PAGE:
GeologicalScienceBlog - subjects include Geology, Climatology, Environmental Science, NASCAR, Beer, Property Rights, Random Thoughts, & Politics from a Christian Conservative/Libertarian/pragmatist viewpoint. As a Dad & Grandad, I am concerned about the overgrowth of government at the expense of freedom. Background - two degrees in Geology (BS '77, MS '90), started studying Geology beginning Senior Year of high school (1971 - 1972) <68>

Friday, May 22, 2009

As Mother England is a Barometer...

we can see future of trouble with the continual following of the "liberal model" (well, we already knew that!).

This Moonbattery post reminds us of children being recruited as spies for the nanny state (they already are here, in some respects).

But also of note is the irrationality of the British "garbage police". One of the tasks given the child-spies is to watch for "fly-tippers".

From the post:

"Fly-tipping" is British for illegitimately disposing of waste. Given the surreal nature of Britain's garbage regulations, the only alterative (sic) in some cases is to let it pile up in your living room. They'll hit you with a £100 fine for putting out "too much" rubbish on trash day. You can be fined as much as £1,000 for the truly heinous crime of putting out your trash too early."

I seem to recall having read of stories of people that had to put their trash out early, as they would be at work when the garbage truck arrived. But that doesn't deter the bureaucrat-on-a-mission. They had to be fined. I dare say that in some areas, the garbage police are probably less popular than used-car salesmen.

I am sure that some communities probably already employ some that think such micromanagement is a necessity. I seem to recall someone in our county having floated the idea of fining people for throwing out recycleable items, though as I recycle anyway, personally it is not an issue as long as it doesn't become too absurd.

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Thursday, May 21, 2009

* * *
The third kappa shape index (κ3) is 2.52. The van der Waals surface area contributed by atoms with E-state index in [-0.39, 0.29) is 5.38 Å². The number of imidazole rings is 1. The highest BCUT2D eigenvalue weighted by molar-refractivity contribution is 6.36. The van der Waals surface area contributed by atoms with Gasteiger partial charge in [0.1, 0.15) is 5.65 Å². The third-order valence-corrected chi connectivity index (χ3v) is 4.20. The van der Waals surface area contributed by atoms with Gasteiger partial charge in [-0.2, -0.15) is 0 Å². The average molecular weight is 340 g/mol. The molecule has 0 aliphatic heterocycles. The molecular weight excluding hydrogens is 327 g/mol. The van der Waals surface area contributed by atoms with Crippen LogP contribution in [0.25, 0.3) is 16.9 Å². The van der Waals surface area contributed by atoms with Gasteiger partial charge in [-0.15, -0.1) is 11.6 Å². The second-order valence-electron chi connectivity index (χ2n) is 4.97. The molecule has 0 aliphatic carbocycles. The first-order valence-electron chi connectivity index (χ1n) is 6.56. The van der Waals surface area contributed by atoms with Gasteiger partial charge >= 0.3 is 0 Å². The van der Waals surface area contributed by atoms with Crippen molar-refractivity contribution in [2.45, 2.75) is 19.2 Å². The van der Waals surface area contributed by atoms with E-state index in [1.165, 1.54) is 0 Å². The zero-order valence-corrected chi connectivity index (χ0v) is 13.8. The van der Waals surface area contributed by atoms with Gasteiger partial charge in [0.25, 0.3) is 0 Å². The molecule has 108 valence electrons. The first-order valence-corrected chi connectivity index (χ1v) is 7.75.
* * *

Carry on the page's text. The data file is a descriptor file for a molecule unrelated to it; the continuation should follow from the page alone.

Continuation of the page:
Natural Gas in North Carolina...Perhaps.

The wonders of the free-market system, when left unfettered.

According to this article, technologies now being practiced in areas producing shale gas might be utilized in two Triassic "Newark Basins" on the North Carolina Piedmont, the Dan River Basin and the Deep River Basin. (I tried to copy and post the NC map shown in the linked article, but it didn't work. I also tried to find a suitable diagram of a graben basin, with no luck.)

Basically, the Newark Basins are a series of elongate graben basins that form during periods of crustal extension. When the brittle crust is stretched and broken, some sections of the crust will subside along normal (gravity) faults. These basins are related to the Triassic and Jurassic Periods when Pangea was being stretched in "preparation" of splitting to begin the growth of the Atlantic Ocean basin. Before the basins were connected and deep-enough for ocean water ingress, they existed as inland basins with lakes and swamps. Without through-flowing river systems, organic material preserved in the shales and silts of these swamps could generate natural gas and oil under certain conditions (there is already some oil (and maybe gas) production from Newark Basins in other states).

[When my work schedule permits, I will try to expand on this subject. I apologize if I have left anyone "hanging".]

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Thursday Videos - Throwing More Taxpayer Money Around...

so that black Americans get on board with the Global Warming/Climate Change hysteria.

When a news poll revealed that in a survey of black Americans, only 5% considered "Climate Change" to be the most important issue facing them, the AGW machine lept into action and decided to give $500,000 of taxpayer money to the cause. Got to keep them on the plantation, after all. Can't have them thinking for themselves about such things as the economy, jobs, taxes, terrorism,...

From CNS News.

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Thursday, May 07, 2009

Thursday Videos - National Geographic Video on an Interesting Fossil Find

From the "it pays to be observant" file, even if you don't know what something is, pause a bit and notify someone.

It would have been a shame if these limestone slabs had been destroyed, as the embedded fossil whale bones rendered them unusable.